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Historic Nob Hill hotel acquired by local magnate following closure, default during Covid

The Huntington Hotel, right, is seen on August 27, 2018, in San Francisco. | Lea Suzuki/The San Francisco Chronicle via Getty Images

San Francisco businessman Greg Flynn is partnering with major hospitality management company Highgate to purchase the shuttered Huntington Hotel in Nob Hill, aiming to restore and reopen the historic property in 2025.

The 12-story, 135-room Huntington Hotel closed its doors during the pandemic and never reopened, with former owner Woodridge Capital defaulting on the property’s $56.2 million mortgage and lender Deutsche Bank AG threatening foreclosure.

Woodbridge purchased the hotel for $87 million from Grace International back in 2018.

Among the renovations planned by Flynn and Highgate are updates to public areas and guest rooms and upgrades to the hotel’s Big 4 restaurant and spa. 

The new owners said they were attracted to the property because of the hotel’s large average room size and high proportion of suites, in addition to its location, which offers panoramic views of the city. 

“Being a San Francisco native and current resident, I am deeply committed to this city,” Flynn said in a statement. “The opportunity to contribute to its renaissance through investment in one of its true treasures is a privilege, and I am committed to making sure that it is done to perfection.”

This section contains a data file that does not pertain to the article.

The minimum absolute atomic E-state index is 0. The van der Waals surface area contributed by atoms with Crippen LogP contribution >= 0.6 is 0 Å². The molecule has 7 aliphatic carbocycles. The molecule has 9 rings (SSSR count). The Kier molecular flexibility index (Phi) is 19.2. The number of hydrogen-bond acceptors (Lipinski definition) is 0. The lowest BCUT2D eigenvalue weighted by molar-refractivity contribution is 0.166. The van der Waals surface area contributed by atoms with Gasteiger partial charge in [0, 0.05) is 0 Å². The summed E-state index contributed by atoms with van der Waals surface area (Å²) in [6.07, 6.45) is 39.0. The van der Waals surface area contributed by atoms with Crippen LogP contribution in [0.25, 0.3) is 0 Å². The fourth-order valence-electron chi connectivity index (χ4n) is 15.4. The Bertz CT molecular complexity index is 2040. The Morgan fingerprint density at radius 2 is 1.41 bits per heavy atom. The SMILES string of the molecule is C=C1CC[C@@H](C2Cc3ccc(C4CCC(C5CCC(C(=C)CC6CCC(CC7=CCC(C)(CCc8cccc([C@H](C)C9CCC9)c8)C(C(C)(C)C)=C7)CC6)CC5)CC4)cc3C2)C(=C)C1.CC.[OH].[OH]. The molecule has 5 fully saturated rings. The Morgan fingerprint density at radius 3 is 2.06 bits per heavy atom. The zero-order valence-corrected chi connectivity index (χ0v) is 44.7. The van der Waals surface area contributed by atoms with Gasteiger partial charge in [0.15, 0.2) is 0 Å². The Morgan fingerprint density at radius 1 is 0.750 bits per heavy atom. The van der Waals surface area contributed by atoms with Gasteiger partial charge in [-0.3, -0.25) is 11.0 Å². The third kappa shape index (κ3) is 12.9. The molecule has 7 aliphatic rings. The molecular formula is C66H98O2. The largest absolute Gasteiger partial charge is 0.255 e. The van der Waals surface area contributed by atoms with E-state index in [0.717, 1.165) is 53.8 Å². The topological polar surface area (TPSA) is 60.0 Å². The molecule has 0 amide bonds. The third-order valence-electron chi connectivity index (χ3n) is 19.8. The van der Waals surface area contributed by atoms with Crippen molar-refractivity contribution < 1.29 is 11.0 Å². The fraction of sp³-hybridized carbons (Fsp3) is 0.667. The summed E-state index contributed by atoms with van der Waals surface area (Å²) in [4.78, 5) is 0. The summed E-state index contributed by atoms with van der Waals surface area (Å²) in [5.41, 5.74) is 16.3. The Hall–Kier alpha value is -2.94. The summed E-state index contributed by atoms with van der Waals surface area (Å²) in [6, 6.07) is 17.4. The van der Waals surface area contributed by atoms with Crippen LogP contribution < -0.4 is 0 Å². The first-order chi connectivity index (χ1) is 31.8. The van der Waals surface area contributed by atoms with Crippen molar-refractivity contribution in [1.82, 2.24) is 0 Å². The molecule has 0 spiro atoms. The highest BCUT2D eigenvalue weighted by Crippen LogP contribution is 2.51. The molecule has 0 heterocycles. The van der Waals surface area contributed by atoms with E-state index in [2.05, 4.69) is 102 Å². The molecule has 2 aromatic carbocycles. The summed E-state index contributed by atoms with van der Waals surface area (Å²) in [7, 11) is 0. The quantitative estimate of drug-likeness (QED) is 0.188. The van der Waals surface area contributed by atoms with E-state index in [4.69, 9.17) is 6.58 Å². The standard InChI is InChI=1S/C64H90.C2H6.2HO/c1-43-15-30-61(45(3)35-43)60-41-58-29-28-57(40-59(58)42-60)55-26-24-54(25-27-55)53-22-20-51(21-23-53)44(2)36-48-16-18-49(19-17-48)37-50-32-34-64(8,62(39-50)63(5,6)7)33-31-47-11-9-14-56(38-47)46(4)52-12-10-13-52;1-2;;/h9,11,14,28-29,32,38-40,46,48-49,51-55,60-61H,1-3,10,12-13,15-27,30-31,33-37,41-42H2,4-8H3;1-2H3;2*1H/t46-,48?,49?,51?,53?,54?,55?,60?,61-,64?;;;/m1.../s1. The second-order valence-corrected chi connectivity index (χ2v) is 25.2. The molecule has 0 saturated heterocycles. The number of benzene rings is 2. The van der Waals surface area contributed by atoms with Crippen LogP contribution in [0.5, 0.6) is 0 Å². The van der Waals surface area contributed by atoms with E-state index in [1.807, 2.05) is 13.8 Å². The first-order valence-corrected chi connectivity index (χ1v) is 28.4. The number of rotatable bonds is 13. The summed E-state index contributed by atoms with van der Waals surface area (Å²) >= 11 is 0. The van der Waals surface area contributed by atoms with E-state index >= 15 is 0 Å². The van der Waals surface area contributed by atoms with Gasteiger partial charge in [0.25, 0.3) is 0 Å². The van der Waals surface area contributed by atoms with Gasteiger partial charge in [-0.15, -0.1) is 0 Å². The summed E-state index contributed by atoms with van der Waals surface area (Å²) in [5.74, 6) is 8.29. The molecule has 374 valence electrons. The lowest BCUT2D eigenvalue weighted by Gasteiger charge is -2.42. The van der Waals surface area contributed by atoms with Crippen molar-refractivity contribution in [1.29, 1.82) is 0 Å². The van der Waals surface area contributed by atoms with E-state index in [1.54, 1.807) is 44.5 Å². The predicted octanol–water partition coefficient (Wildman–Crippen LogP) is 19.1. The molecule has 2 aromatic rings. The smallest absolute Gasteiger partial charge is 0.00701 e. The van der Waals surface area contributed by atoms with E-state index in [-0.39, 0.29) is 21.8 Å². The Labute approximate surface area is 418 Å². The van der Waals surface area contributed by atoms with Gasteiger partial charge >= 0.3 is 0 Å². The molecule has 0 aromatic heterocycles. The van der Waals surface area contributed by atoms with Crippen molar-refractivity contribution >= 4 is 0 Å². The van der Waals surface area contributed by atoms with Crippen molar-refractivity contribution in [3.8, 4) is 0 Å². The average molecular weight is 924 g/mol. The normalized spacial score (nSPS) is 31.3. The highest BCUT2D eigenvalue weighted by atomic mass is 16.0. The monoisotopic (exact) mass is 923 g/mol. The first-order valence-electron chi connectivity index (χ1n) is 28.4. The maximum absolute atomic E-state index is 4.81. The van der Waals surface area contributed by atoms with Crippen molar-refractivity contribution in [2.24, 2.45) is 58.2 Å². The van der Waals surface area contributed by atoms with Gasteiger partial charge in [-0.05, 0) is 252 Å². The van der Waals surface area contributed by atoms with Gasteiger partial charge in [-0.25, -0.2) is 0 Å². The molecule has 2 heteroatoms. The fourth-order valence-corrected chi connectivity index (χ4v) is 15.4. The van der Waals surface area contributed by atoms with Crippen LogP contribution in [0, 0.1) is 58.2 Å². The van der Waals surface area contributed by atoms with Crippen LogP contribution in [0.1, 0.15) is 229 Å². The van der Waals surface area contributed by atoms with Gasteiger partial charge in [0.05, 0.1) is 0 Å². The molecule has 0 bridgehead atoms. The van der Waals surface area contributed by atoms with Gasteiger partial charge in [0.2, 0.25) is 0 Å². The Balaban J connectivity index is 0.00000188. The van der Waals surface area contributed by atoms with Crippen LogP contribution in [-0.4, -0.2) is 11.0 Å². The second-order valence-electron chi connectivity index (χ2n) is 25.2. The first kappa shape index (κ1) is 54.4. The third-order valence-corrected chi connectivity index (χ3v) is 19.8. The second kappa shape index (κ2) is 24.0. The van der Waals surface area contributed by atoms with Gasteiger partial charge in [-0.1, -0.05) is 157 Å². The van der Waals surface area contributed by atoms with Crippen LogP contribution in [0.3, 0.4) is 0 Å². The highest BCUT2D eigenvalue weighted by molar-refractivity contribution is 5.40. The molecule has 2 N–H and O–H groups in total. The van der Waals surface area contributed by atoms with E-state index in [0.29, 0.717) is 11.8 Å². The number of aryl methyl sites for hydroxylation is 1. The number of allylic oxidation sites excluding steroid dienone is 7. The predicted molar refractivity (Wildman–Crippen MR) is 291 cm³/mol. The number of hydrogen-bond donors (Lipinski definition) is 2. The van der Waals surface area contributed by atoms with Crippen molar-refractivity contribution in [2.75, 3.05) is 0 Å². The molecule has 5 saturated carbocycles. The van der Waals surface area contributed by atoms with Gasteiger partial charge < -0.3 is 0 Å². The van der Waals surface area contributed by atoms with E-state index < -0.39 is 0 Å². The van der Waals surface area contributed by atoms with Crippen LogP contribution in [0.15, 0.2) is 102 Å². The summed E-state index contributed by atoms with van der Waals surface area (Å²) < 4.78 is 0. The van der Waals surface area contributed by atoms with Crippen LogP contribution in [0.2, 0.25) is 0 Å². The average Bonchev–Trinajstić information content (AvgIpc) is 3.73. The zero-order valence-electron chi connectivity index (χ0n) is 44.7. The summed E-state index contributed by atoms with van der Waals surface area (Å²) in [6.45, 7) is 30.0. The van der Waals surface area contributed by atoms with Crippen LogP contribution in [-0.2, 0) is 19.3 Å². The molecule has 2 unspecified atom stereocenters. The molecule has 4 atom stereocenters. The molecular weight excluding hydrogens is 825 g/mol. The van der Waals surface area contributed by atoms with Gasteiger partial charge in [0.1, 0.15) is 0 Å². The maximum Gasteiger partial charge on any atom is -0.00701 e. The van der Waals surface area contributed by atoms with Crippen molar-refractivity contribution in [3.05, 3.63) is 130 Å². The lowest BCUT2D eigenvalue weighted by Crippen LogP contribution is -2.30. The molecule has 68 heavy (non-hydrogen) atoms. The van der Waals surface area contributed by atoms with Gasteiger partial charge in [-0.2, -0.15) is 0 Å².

Originally built in 1924 and named after Collis Potter Huntington, one of the Big Four railroad magnates of the Old West, the hotel played host to numerous luminaries over its history. 

Flynn, the owner of Flynn Holdings, has two primary business lines, including a restaurant group that ranks as the largest franchise owner in the country, with 2,300 restaurants across 44 states. His company’s commercial real estate and hospitality arm owns 115 hotels across 29 states, including luxury resorts in Cabo San Lucas, Napa Valley and Telluride. 

Last November, Flynn announced a joint venture with investment firm Värde Partners to acquire 80% ownership in a $1.1 billion portfolio of 89 select service hotels across the U.S.

New York-based Highgate has a total of 560 hotels in its network with 90,000 rooms, but the Huntington Hotel is part of the company’s growing luxury and lifestyle division, which includes over 7,500 rooms.

The company took over the Park Central Hotel and reopened it last year as the Hyatt Regency San Francisco Downtown SoMa after a $70 million renovation.

“Under our stewardship, The Huntington will reclaim its mantle as an indispensable component of the San Francisco community, through a revitalization project that will celebrate its heritage while making significant upgrades to meet the expectations of today’s guests,” Highgate CEO Arash Azarbarzin said in a statement.

Kevin Truong can be reached at